Das Kalenderblatt 091002

01/10/2009 - 19:23 von WM | Report spam
Dedekind tried to describe an infinite class by saying that it is a
class which is similar to a proper subclass of itself. [...] I am to
investigate in a particular case whether a class is finite or not,
whether a certain row of trees, say, is finite or infinite. So, in
accordance with the definition, I take a subclass of the row of trees
and investigate whether it is similar (i.e. can be co-ordinated one-to-
one) to the whole class! (Here already the whole thing has become
laughable.) It hasn’t any meaning; for, if I take a "finite class" as
a subclass, the attempt to co-ordinate it with the whole class must eo
ipso fail: and if I make the attempt with an infinite class – but
already that is a piece of nonsense, for if it is infinite, I cannot
make an attempt to co-ordinate it. [...] An infinite class is not a
class which contains more members than a finite one, in the ordinary
sense of the word "more". If we say that an infinite number is
greater than a finite one, that doesn't make the two comparable,
because in that statement the word "greater" hasn’t the same meaning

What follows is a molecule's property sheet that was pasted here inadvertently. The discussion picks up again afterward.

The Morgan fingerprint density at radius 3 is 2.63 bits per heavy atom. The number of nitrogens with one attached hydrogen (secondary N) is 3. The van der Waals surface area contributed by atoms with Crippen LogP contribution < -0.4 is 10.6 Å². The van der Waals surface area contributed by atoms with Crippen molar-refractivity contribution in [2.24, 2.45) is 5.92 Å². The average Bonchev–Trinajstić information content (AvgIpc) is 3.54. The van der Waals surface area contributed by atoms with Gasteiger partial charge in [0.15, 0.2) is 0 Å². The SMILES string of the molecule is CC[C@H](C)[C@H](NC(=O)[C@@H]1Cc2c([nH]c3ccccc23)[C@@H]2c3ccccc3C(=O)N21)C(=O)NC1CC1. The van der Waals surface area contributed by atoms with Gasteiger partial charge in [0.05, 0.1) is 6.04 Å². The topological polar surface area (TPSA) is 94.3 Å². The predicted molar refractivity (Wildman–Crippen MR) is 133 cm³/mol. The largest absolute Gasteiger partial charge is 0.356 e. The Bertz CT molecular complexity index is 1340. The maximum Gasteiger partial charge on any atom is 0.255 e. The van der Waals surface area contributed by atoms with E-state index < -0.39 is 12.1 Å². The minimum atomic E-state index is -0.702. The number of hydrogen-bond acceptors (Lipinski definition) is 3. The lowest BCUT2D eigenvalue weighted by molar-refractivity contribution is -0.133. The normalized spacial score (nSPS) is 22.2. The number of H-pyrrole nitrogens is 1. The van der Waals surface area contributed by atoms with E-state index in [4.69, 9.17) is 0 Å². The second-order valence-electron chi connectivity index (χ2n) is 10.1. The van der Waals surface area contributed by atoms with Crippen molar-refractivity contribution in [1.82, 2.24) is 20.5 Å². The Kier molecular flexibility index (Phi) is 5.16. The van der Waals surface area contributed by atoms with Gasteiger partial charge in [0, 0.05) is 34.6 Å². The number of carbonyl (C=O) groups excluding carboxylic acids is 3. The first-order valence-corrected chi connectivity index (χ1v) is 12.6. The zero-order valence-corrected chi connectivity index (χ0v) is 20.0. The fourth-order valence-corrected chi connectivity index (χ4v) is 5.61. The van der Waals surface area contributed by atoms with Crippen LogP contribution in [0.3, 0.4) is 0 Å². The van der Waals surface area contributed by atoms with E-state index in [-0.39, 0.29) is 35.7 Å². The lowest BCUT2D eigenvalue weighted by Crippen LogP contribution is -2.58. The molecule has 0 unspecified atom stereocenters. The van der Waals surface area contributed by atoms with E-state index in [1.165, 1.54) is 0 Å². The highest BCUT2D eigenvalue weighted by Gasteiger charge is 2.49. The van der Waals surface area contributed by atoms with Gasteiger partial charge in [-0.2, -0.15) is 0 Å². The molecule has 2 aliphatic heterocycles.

as it has say in the proposition 5 > 4!

The form of expression "m = 2n correlates a class with one of its
proper subclasses" uses a misleading analogy to clothe a trivial sense
in a paradoxical form. (And instead of being ashamed of this
paradoxical form as something ridiculous, people plume themselves on a
victory over all prejudices of the understanding). It is exactly as
if one changed the rules of chess and said it had been shown that
chess could also be played quite differently.

When "all apples" are spoken of, it isn’t, so to speak, any concern of
logic how many apples there are. With numbers it is different; logic
is reponsible for each and every one of them.

Mathematics consists entirely of calculations.

[L. Wittgenstein: "Philosophical Grammar", Basil Blackwell, Oxford
[entnommen aus einer Sammlung von E.D.Buckner: "THE LOGIC
MUSEUM" (2005)]

Gruß, WM

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#1 Peter
01/10/2009 - 21:54 | Warnen spam
On 1 Okt., 19:23, WM wrote:

Dedekind tried to describe an infinite class by saying that it is a
[L. Wittgenstein: "Philosophical Grammar", Basil Blackwell, Oxford

Ich helfe Ihnen einmal noch wesentlich schönere Kommentare
von Ludwig Wittgenstein zu Dedekind und diesem Thema zu finden:

Lesen Sie "Philosophie für Mathematiker", Wittgensteins
Vorlesungen 1932/33, Abschnitt 4, die von Alice Ambrose
aufgezeichnet wurden. Das Original erschien 1979 bei
Blackwell in Oxford, es gibt aber auch eine deutsche

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